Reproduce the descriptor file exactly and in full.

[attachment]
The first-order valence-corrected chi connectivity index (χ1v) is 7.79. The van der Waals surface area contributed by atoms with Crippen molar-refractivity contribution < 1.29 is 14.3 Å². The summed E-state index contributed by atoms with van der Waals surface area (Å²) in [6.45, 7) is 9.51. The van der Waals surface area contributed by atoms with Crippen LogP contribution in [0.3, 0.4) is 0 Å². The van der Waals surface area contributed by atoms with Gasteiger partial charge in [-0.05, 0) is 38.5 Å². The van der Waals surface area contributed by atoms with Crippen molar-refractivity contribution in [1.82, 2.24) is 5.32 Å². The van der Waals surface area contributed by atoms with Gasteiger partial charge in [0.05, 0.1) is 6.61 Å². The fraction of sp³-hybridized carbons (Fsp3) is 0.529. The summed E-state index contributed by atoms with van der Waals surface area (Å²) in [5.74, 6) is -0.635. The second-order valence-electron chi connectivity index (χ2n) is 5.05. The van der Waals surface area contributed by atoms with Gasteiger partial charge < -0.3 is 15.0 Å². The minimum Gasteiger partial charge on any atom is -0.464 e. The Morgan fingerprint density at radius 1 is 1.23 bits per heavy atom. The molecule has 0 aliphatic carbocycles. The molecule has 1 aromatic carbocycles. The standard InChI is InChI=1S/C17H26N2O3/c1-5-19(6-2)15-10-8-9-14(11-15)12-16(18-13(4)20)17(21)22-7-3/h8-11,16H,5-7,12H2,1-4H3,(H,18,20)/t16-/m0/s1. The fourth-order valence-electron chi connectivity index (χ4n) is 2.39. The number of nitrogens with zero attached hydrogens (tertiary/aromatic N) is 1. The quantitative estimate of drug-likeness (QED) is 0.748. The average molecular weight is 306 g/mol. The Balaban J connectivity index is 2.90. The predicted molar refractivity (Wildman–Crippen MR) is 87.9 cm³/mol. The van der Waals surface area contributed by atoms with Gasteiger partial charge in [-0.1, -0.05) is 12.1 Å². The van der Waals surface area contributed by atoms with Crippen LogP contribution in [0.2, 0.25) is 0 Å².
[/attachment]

The first-order valence-corrected chi connectivity index (χ1v) is 7.79. The van der Waals surface area contributed by atoms with Crippen molar-refractivity contribution < 1.29 is 14.3 Å². The summed E-state index contributed by atoms with van der Waals surface area (Å²) in [6.45, 7) is 9.51. The van der Waals surface area contributed by atoms with Crippen LogP contribution in [0.3, 0.4) is 0 Å². The van der Waals surface area contributed by atoms with Gasteiger partial charge in [-0.05, 0) is 38.5 Å². The van der Waals surface area contributed by atoms with Crippen molar-refractivity contribution in [1.82, 2.24) is 5.32 Å². The van der Waals surface area contributed by atoms with Gasteiger partial charge in [0.05, 0.1) is 6.61 Å². The fraction of sp³-hybridized carbons (Fsp3) is 0.529. The summed E-state index contributed by atoms with van der Waals surface area (Å²) in [5.74, 6) is -0.635. The second-order valence-electron chi connectivity index (χ2n) is 5.05. The van der Waals surface area contributed by atoms with Gasteiger partial charge < -0.3 is 15.0 Å². The minimum Gasteiger partial charge on any atom is -0.464 e. The Morgan fingerprint density at radius 1 is 1.23 bits per heavy atom. The molecule has 0 aliphatic carbocycles. The molecule has 1 aromatic carbocycles. The standard InChI is InChI=1S/C17H26N2O3/c1-5-19(6-2)15-10-8-9-14(11-15)12-16(18-13(4)20)17(21)22-7-3/h8-11,16H,5-7,12H2,1-4H3,(H,18,20)/t16-/m0/s1. The fourth-order valence-electron chi connectivity index (χ4n) is 2.39. The number of nitrogens with zero attached hydrogens (tertiary/aromatic N) is 1. The quantitative estimate of drug-likeness (QED) is 0.748. The average molecular weight is 306 g/mol. The Balaban J connectivity index is 2.90. The predicted molar refractivity (Wildman–Crippen MR) is 87.9 cm³/mol. The van der Waals surface area contributed by atoms with Gasteiger partial charge in [-0.1, -0.05) is 12.1 Å². The van der Waals surface area contributed by atoms with Crippen LogP contribution in [0.2, 0.25) is 0 Å².